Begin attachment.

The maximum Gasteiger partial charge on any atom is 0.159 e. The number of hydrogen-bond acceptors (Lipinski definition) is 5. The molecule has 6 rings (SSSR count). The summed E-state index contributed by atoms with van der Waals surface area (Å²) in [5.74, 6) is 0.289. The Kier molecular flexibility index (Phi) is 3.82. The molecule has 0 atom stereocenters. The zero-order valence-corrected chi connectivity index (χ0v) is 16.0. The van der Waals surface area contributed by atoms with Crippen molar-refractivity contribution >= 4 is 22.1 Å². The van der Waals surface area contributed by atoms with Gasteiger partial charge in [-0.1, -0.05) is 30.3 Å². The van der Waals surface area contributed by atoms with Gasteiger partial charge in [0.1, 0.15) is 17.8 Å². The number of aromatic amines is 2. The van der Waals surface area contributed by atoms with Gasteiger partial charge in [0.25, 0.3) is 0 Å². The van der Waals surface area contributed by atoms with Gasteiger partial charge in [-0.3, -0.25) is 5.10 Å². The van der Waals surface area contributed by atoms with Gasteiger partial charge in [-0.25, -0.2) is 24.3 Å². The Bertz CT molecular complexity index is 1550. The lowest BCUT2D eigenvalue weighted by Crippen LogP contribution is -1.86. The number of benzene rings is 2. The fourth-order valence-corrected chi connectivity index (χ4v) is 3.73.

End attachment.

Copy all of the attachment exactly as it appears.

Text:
The maximum Gasteiger partial charge on any atom is 0.159 e. The number of hydrogen-bond acceptors (Lipinski definition) is 5. The molecule has 6 rings (SSSR count). The summed E-state index contributed by atoms with van der Waals surface area (Å²) in [5.74, 6) is 0.289. The Kier molecular flexibility index (Phi) is 3.82. The molecule has 0 atom stereocenters. The zero-order valence-corrected chi connectivity index (χ0v) is 16.0. The van der Waals surface area contributed by atoms with Crippen molar-refractivity contribution >= 4 is 22.1 Å². The van der Waals surface area contributed by atoms with Gasteiger partial charge in [-0.1, -0.05) is 30.3 Å². The van der Waals surface area contributed by atoms with Gasteiger partial charge in [0.1, 0.15) is 17.8 Å². The number of aromatic amines is 2. The van der Waals surface area contributed by atoms with Gasteiger partial charge in [0.25, 0.3) is 0 Å². The van der Waals surface area contributed by atoms with Gasteiger partial charge in [-0.3, -0.25) is 5.10 Å². The van der Waals surface area contributed by atoms with Gasteiger partial charge in [-0.25, -0.2) is 24.3 Å². The Bertz CT molecular complexity index is 1550. The lowest BCUT2D eigenvalue weighted by Crippen LogP contribution is -1.86. The number of benzene rings is 2. The fourth-order valence-corrected chi connectivity index (χ4v) is 3.73.